Dubai is known as the “Shopping Capital of the Middle East.” Shoppers come from all over the world. The shopping districts in Dubai are known as Souks, which is the Arabic word for market or a place where goods are bought or exchanged. Bargaining is the accepted method of doing business in the souks that are adjacent to the docks or located on either side of the creek. Goods from China, Sir Lanka and other areas of the Far East fill the tables and stands. Friendly merchants pedal their wares in traditional fashion. Shopping malls and boutiques can also be a shopper’s paradise; even the Duty Free at the Dubai Airport offers merchandise that caters to all cultures. All merchants consider negotiating the accepted way of doing business. A shopping festival is held during the month of January every year. The entire city becomes one big shopping mall that’s filled with music, folk dances and art exhibitions.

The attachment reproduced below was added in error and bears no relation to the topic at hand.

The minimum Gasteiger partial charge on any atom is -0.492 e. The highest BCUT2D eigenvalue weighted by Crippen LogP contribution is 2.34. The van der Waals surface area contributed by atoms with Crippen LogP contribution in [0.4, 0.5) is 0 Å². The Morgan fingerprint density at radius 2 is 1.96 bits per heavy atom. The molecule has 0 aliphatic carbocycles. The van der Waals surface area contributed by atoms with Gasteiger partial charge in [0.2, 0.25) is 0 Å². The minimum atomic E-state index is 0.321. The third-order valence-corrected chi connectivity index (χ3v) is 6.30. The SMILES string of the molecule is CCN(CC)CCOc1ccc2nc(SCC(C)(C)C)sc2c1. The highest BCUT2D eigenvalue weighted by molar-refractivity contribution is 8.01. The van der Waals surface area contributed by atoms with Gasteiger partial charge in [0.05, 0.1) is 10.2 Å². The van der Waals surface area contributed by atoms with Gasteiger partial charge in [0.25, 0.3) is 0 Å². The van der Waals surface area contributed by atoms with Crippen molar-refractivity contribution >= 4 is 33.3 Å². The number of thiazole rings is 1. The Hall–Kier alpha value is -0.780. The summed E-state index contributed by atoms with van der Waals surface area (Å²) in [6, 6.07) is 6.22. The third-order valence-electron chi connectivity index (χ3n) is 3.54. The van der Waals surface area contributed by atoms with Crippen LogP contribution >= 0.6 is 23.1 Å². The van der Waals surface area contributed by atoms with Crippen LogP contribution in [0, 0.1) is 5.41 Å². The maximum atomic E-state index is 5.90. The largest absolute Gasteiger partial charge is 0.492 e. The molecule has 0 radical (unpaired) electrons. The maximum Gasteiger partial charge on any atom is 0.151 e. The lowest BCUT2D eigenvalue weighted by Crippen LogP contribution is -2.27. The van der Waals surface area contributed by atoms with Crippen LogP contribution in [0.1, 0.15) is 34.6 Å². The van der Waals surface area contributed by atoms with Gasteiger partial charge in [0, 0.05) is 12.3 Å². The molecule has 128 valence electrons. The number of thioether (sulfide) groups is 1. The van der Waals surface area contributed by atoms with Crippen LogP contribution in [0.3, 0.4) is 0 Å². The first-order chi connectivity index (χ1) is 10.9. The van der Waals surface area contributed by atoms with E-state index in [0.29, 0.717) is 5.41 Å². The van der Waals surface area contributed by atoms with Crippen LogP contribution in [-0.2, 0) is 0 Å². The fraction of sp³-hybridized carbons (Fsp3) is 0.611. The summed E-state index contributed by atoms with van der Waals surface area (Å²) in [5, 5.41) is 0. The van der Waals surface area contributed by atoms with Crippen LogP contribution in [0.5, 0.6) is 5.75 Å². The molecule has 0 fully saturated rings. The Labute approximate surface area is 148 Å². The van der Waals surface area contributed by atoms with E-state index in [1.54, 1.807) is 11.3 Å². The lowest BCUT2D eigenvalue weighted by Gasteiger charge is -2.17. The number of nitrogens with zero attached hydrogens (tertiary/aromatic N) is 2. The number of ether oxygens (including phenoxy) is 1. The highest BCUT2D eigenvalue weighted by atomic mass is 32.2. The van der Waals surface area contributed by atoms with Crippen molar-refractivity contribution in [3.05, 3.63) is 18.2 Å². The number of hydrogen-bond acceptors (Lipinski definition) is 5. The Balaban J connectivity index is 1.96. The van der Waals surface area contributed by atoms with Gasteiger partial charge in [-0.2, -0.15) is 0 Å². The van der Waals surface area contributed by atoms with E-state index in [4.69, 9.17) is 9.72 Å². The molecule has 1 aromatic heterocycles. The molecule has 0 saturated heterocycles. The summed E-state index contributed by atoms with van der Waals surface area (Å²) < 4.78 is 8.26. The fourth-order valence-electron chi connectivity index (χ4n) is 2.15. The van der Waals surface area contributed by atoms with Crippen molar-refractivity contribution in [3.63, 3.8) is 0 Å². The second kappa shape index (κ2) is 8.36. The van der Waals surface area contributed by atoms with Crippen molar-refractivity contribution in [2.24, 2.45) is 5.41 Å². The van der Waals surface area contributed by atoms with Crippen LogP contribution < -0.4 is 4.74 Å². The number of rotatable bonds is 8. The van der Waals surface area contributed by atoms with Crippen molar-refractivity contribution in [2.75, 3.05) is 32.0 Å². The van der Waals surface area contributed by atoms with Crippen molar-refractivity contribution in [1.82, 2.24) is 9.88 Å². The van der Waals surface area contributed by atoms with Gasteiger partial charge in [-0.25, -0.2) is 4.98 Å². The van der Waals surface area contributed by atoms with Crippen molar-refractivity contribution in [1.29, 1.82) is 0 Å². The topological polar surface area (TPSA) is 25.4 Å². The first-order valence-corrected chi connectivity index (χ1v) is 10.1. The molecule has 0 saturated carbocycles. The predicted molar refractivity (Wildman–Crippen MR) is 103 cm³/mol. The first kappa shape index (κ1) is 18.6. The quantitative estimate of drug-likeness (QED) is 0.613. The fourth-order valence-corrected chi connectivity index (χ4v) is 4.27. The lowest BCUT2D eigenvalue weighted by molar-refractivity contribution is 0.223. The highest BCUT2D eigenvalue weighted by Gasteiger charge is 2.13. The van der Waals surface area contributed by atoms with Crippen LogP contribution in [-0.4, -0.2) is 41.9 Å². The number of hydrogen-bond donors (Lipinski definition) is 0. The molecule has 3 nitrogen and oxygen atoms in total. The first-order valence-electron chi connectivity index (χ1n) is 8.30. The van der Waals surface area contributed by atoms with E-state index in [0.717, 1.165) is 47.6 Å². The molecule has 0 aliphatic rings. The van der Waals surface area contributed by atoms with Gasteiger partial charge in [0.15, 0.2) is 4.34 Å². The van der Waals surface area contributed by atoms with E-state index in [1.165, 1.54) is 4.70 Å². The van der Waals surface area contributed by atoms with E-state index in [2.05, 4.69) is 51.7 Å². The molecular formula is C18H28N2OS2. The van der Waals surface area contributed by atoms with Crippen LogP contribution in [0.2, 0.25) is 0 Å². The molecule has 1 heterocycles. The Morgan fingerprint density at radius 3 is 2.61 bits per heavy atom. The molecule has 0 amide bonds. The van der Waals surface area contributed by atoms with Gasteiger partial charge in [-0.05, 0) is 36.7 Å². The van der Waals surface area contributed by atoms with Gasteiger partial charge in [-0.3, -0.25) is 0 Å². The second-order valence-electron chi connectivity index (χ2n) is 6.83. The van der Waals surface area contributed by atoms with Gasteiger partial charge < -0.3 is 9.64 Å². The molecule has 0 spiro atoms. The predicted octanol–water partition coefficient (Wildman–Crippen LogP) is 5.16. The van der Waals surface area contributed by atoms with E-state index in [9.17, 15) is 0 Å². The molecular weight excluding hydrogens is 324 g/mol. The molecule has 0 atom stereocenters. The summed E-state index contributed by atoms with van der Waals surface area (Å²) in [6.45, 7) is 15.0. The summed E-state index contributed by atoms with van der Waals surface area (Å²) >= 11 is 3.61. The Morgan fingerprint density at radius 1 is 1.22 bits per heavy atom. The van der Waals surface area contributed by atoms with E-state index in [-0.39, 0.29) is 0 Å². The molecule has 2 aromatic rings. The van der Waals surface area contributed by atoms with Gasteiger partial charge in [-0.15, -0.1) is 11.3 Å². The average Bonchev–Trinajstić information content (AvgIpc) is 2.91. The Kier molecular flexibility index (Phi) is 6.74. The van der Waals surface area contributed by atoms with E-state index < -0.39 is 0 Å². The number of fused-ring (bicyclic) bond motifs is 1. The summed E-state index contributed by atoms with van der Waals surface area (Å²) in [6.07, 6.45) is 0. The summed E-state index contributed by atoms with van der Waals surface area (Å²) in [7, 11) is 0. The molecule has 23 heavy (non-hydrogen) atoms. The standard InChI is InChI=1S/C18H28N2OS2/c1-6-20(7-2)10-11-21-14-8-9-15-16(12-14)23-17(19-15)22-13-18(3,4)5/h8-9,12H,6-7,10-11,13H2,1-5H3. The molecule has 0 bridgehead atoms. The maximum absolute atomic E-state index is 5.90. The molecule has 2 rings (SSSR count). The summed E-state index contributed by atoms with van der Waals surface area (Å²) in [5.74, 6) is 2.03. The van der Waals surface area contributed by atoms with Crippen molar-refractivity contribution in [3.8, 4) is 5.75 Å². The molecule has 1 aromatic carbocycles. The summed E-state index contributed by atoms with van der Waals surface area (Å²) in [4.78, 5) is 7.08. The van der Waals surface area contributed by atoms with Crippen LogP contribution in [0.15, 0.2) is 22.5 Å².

Sightseeing is a distant second in Dubai, but there are a few points of interest. The old culture of the city is still present around the creek area which splits Dubai into two sections: Bur Dubai and Deira. The Bur Dubai side still has the flavor of old Dubai. There is a diving village which offers exhibits on diving and fishing and the plans are to turn that area into a cultural city that recreates how life was lived in past centuries. Other attractions include, Al Fahidi Fort, Sheikh Saeed Al Maktoum House and the Dubai Museum, which is in the restored 1799 Al Fahidi Fort. Heritage Village is located 115 kilometers southeast of the city in the Hatta Mountains. The village, which consists of 30 different size buildings is 3000 years old, but has been renovated in order to preserve its beauty. The 200 year old Sharia Mosque is another place of interest. It has a large prayer hall, a courtyard and other utility rooms.